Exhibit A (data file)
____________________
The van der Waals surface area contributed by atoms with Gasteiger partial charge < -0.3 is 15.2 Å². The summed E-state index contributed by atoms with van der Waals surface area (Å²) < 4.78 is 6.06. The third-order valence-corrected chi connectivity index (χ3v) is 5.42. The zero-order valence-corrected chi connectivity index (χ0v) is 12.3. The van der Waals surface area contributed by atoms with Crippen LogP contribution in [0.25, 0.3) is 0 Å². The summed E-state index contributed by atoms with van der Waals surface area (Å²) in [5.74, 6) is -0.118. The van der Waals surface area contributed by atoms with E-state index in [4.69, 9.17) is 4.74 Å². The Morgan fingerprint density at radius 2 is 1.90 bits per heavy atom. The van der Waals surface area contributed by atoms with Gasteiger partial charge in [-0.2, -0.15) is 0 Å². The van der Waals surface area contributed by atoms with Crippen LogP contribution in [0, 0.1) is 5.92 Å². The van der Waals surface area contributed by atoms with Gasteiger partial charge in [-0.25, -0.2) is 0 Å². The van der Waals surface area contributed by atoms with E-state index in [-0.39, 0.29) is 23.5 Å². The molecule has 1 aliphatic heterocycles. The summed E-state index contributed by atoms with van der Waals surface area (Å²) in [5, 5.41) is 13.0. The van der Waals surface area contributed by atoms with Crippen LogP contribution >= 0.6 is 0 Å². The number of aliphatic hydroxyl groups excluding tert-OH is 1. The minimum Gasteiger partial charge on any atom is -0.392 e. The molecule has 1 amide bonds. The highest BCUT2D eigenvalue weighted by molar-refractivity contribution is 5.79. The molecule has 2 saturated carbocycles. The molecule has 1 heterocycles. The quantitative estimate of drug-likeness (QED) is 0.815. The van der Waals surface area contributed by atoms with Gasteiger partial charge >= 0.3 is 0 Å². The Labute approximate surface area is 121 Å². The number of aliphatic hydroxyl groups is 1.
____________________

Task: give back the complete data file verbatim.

The van der Waals surface area contributed by atoms with Gasteiger partial charge < -0.3 is 15.2 Å². The summed E-state index contributed by atoms with van der Waals surface area (Å²) < 4.78 is 6.06. The third-order valence-corrected chi connectivity index (χ3v) is 5.42. The zero-order valence-corrected chi connectivity index (χ0v) is 12.3. The van der Waals surface area contributed by atoms with Crippen LogP contribution in [0.25, 0.3) is 0 Å². The summed E-state index contributed by atoms with van der Waals surface area (Å²) in [5.74, 6) is -0.118. The van der Waals surface area contributed by atoms with E-state index in [4.69, 9.17) is 4.74 Å². The Morgan fingerprint density at radius 2 is 1.90 bits per heavy atom. The van der Waals surface area contributed by atoms with Gasteiger partial charge in [-0.2, -0.15) is 0 Å². The van der Waals surface area contributed by atoms with Crippen LogP contribution in [0, 0.1) is 5.92 Å². The van der Waals surface area contributed by atoms with Gasteiger partial charge in [-0.25, -0.2) is 0 Å². The van der Waals surface area contributed by atoms with E-state index in [-0.39, 0.29) is 23.5 Å². The molecule has 1 aliphatic heterocycles. The summed E-state index contributed by atoms with van der Waals surface area (Å²) in [5, 5.41) is 13.0. The van der Waals surface area contributed by atoms with Crippen LogP contribution >= 0.6 is 0 Å². The number of aliphatic hydroxyl groups excluding tert-OH is 1. The minimum Gasteiger partial charge on any atom is -0.392 e. The molecule has 1 amide bonds. The highest BCUT2D eigenvalue weighted by molar-refractivity contribution is 5.79. The molecule has 2 saturated carbocycles. The molecule has 1 heterocycles. The quantitative estimate of drug-likeness (QED) is 0.815. The van der Waals surface area contributed by atoms with Gasteiger partial charge >= 0.3 is 0 Å². The Labute approximate surface area is 121 Å². The number of aliphatic hydroxyl groups is 1.